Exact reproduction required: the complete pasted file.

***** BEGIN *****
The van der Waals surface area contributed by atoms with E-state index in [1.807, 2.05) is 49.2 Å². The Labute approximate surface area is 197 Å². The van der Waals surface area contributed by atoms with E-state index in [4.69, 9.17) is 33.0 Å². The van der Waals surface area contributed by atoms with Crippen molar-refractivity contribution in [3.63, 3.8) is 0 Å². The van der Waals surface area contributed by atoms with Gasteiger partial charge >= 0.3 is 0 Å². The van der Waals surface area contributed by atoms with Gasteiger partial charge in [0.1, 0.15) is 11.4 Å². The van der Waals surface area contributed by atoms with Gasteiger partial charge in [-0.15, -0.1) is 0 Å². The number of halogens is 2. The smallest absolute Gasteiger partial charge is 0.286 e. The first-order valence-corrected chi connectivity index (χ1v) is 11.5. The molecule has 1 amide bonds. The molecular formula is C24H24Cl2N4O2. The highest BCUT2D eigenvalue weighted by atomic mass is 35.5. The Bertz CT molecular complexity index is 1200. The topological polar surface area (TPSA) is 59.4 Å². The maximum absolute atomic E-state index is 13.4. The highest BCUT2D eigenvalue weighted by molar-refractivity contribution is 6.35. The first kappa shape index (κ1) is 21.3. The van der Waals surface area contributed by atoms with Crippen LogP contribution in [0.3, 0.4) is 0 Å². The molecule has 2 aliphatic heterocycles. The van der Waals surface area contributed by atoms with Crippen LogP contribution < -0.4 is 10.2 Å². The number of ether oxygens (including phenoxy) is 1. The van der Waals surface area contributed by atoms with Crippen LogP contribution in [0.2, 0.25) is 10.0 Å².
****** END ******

The van der Waals surface area contributed by atoms with E-state index in [1.807, 2.05) is 49.2 Å². The Labute approximate surface area is 197 Å². The van der Waals surface area contributed by atoms with E-state index in [4.69, 9.17) is 33.0 Å². The van der Waals surface area contributed by atoms with Crippen molar-refractivity contribution in [3.63, 3.8) is 0 Å². The van der Waals surface area contributed by atoms with Gasteiger partial charge >= 0.3 is 0 Å². The van der Waals surface area contributed by atoms with Gasteiger partial charge in [0.1, 0.15) is 11.4 Å². The van der Waals surface area contributed by atoms with Gasteiger partial charge in [-0.15, -0.1) is 0 Å². The number of halogens is 2. The smallest absolute Gasteiger partial charge is 0.286 e. The first-order valence-corrected chi connectivity index (χ1v) is 11.5. The molecule has 1 amide bonds. The molecular formula is C24H24Cl2N4O2. The highest BCUT2D eigenvalue weighted by atomic mass is 35.5. The Bertz CT molecular complexity index is 1200. The topological polar surface area (TPSA) is 59.4 Å². The maximum absolute atomic E-state index is 13.4. The highest BCUT2D eigenvalue weighted by molar-refractivity contribution is 6.35. The first kappa shape index (κ1) is 21.3. The van der Waals surface area contributed by atoms with Crippen LogP contribution in [0.3, 0.4) is 0 Å². The molecule has 2 aliphatic heterocycles. The van der Waals surface area contributed by atoms with Crippen LogP contribution < -0.4 is 10.2 Å². The number of ether oxygens (including phenoxy) is 1. The van der Waals surface area contributed by atoms with Crippen LogP contribution in [0.2, 0.25) is 10.0 Å².